Articles and Case Studies

Doctor, Fundraiser and Mum-to-be

05 Jun 2014

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Dr Alex Markwell is a high-achieving young doctor. Since graduating in 2002, she has been a strong advocate for junior doctors – lobbying for increased clinical training capacity, safer working hours, work-life flexibility and doctors’ health and wellbeing. She was the past President of AMA Queensland (AMAQ) and is the current Ambassador for the AMAQ Foundation’s Thank You Doctor Campaign.
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1. When did you realise you wanted to become a doctor?

I loved languages and biology at school, so I was interested in studying medicine – but I finished high school just as the only medical school in Queensland (UQ) was changing to the post-graduate course. So I completed a BSc at UQ majoring in physiology, pharmacology and pathology. I realised very early on that I loved the pathological basis for disease and treatment. I was accepted into the UQ MBBS course upon completion of my BSc.

2. What’s a typical day in your life as an Emergency Physician?

A 10-hour clinical shift will start in the morning or early afternoon. Once you’re on the floor, it’s rare to get away even for meal breaks. So you become efficient at eating on the run and having plenty of snacks on hand to get through the shift. Depending on my rostered shift, I may be looking after traumas and very sick patients requiring resuscitation, general “acute” patients or even patients in our short stay ward. But no matter where, the shift is always full of variety and clinical challenges!

I’m also fortunate to have teaching and training roles at both the hospitals where I work. Every week I have dedicated teaching time with students, junior doctors, registrars and sometimes nurses. I enjoy it and it gives me a chance to “recharge” and have a break from the sometimes gruelling floor shifts.

As an emergency doctor, I’m sadly often the one to break bad news such as a serious diagnosis or even the death of a loved one. It’s important to make this distressing experience less traumatic and provide comfort to the patients and their families.

3. Tell us about your interest in promoting medical education.

I’ve been interested in education and training since I was a peer tutor in my undergraduate degree. In my previous role as a junior doctor representative, it was very obvious that some junior doctors were given limited supervision and training, resulting in poor patient outcomes. Effective, supportive and accessible education and training are so important for our patients and healthcare providers. I thoroughly enjoy my role as Co-director of Emergency Medicine Training at the Royal Brisbane and Women’s Hospital (RBWH), and the other education roles I have both with Greenslopes Private Hospital and the RBWH.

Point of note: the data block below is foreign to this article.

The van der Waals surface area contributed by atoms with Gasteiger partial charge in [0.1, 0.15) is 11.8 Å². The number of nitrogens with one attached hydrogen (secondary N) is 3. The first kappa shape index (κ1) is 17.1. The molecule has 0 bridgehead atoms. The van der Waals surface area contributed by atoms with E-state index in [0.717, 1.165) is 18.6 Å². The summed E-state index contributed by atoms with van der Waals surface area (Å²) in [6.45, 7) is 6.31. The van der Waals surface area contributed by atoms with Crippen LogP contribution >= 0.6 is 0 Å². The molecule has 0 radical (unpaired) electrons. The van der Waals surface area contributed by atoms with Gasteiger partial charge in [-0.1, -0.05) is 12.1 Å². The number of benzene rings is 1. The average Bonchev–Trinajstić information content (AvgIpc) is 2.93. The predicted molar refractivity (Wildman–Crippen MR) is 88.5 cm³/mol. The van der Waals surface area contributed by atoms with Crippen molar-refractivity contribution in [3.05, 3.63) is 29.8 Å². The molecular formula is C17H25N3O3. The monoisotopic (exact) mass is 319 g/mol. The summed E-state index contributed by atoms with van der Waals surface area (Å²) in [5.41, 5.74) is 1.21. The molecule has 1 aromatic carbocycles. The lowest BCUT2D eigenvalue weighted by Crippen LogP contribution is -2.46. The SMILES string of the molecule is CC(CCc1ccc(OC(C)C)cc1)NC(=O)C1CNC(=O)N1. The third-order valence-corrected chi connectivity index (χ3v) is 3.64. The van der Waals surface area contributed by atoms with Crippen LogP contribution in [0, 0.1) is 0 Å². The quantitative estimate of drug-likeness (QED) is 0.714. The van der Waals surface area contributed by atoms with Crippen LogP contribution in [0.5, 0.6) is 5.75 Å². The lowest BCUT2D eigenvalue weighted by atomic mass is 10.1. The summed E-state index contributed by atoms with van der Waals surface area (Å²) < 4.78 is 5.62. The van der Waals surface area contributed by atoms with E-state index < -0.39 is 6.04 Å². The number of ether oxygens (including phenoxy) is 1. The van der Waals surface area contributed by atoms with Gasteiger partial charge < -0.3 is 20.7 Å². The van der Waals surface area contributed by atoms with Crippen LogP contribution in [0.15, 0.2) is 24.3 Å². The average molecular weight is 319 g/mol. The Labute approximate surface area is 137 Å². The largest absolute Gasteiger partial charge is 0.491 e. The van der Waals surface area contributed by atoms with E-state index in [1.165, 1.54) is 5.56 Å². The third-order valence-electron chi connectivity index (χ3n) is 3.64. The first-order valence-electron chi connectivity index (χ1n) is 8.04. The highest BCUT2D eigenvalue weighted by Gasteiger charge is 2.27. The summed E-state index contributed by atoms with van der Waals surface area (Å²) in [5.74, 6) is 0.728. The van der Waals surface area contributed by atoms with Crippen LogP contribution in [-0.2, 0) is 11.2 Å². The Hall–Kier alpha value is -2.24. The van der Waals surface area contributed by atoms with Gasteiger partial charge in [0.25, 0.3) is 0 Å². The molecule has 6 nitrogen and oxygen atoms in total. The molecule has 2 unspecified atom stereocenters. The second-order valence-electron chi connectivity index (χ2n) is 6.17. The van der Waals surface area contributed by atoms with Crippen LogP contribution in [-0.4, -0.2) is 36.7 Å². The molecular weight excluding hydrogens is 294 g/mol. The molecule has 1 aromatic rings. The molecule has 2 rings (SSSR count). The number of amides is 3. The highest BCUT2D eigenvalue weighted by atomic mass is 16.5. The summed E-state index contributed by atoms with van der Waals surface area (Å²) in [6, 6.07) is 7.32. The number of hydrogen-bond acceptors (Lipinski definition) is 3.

Mum to be 14. What are your interests outside of work?

I love the outdoors and try to exercise regularly – although rosters, meetings and travel can make this tricky at times. I enjoy sailing and reading. My husband and I also try to catch up with friends and family as often as we can. We love trying different foods, meeting new people and being exposed to new experiences.

5. What’s your involvement with the Thank You Doctor Campaign?

At times, patients like to express their gratitude by giving gifts to doctors, ranging from chocolates or flowers to gifts of much higher value. Although the patients mean well, accepting such gifts raises ethical issues for the doctors. The AMAQ Foundation’s Thank You Doctor Campaign allows patients to show their appreciation in a way that doesn’t transgress doctors’ ethical boundaries. As a past Director and current Ambassador of the Foundation, I’m proud to support this campaign. It encourages patients to thank their doctors by making a donation to the Foundation – and the funds are used where most needed to support programs of doctors helping patients and “doing good”.

View Dr Markwell’s promotional video on the Thank You Doctor Campaign.
Visit the AMAQ Foundation website for more information about the campaign.

6. You have a very busy schedule – how do you manage to fit it all in?

A wise friend and mentor told me once, “You can do anything but not everything.” Trying to be selective in what you do can be tricky, especially as often saying “yes” to one thing then leads to many more requests. I’m more productive in the mornings, so I try to get some work done before starting a clinical shift or the day’s activities. I’m also trying to get better at saying “no”!

7. Do you have any words of advice for our intern Members?

The first year is such a big year as an intern. Most of us struggled at some stage, so being prepared for the times that are tough and making sure you develop healthy coping strategies now is really important. Share your challenges, frustrations and disappointments with your friends and peers. You can feel isolated at times, but be reassured that everyone has been challenged at some point, so don’t be afraid to ask for help.

Watch MDA National’s videos on YouTube for practical tips on surviving internship:
Surviving Nightshift and Things I Wish I’d Known as a New Intern.

8. What’s next for you, personally and professionally?

We’re expecting our first child in July, so we’re trying to prepare for the next stage in our lives – although my friends with children are quick to point out that you can never be prepared. I’m looking forward to the enforced “sabbatical” from six months of maternity leave, although I suspect it will be over before I know it!

Employment Essentials, Emergency Medicine
 

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